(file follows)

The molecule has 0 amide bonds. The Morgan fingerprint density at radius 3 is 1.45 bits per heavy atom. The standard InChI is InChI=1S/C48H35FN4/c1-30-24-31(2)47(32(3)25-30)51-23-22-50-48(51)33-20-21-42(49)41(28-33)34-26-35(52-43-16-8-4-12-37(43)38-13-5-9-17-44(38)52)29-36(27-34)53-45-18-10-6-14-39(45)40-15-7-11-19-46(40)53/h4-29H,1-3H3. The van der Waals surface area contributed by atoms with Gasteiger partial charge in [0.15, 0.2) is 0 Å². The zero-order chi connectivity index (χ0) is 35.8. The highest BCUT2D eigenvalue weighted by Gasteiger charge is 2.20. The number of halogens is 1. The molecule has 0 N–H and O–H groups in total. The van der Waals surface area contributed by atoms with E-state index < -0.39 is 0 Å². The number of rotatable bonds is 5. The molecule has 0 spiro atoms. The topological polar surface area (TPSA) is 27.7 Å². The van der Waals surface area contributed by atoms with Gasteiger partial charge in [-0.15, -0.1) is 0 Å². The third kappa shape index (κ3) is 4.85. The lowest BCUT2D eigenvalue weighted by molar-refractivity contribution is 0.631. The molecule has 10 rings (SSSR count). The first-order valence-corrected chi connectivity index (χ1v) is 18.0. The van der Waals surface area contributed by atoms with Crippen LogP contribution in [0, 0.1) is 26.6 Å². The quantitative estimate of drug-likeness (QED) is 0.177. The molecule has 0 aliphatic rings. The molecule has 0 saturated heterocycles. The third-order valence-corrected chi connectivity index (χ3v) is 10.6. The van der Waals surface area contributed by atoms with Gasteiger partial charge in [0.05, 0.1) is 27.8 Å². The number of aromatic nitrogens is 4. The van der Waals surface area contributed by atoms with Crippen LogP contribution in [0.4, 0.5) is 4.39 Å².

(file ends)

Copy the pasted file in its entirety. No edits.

The molecule has 0 amide bonds. The Morgan fingerprint density at radius 3 is 1.45 bits per heavy atom. The standard InChI is InChI=1S/C48H35FN4/c1-30-24-31(2)47(32(3)25-30)51-23-22-50-48(51)33-20-21-42(49)41(28-33)34-26-35(52-43-16-8-4-12-37(43)38-13-5-9-17-44(38)52)29-36(27-34)53-45-18-10-6-14-39(45)40-15-7-11-19-46(40)53/h4-29H,1-3H3. The van der Waals surface area contributed by atoms with Gasteiger partial charge in [0.15, 0.2) is 0 Å². The zero-order chi connectivity index (χ0) is 35.8. The highest BCUT2D eigenvalue weighted by Gasteiger charge is 2.20. The number of halogens is 1. The molecule has 0 N–H and O–H groups in total. The van der Waals surface area contributed by atoms with E-state index < -0.39 is 0 Å². The number of rotatable bonds is 5. The molecule has 0 spiro atoms. The topological polar surface area (TPSA) is 27.7 Å². The van der Waals surface area contributed by atoms with Gasteiger partial charge in [-0.15, -0.1) is 0 Å². The third kappa shape index (κ3) is 4.85. The lowest BCUT2D eigenvalue weighted by molar-refractivity contribution is 0.631. The molecule has 10 rings (SSSR count). The first-order valence-corrected chi connectivity index (χ1v) is 18.0. The van der Waals surface area contributed by atoms with Crippen LogP contribution in [0, 0.1) is 26.6 Å². The quantitative estimate of drug-likeness (QED) is 0.177. The molecule has 0 aliphatic rings. The molecule has 0 saturated heterocycles. The third-order valence-corrected chi connectivity index (χ3v) is 10.6. The van der Waals surface area contributed by atoms with Gasteiger partial charge in [0.05, 0.1) is 27.8 Å². The number of aromatic nitrogens is 4. The van der Waals surface area contributed by atoms with Crippen LogP contribution in [0.4, 0.5) is 4.39 Å².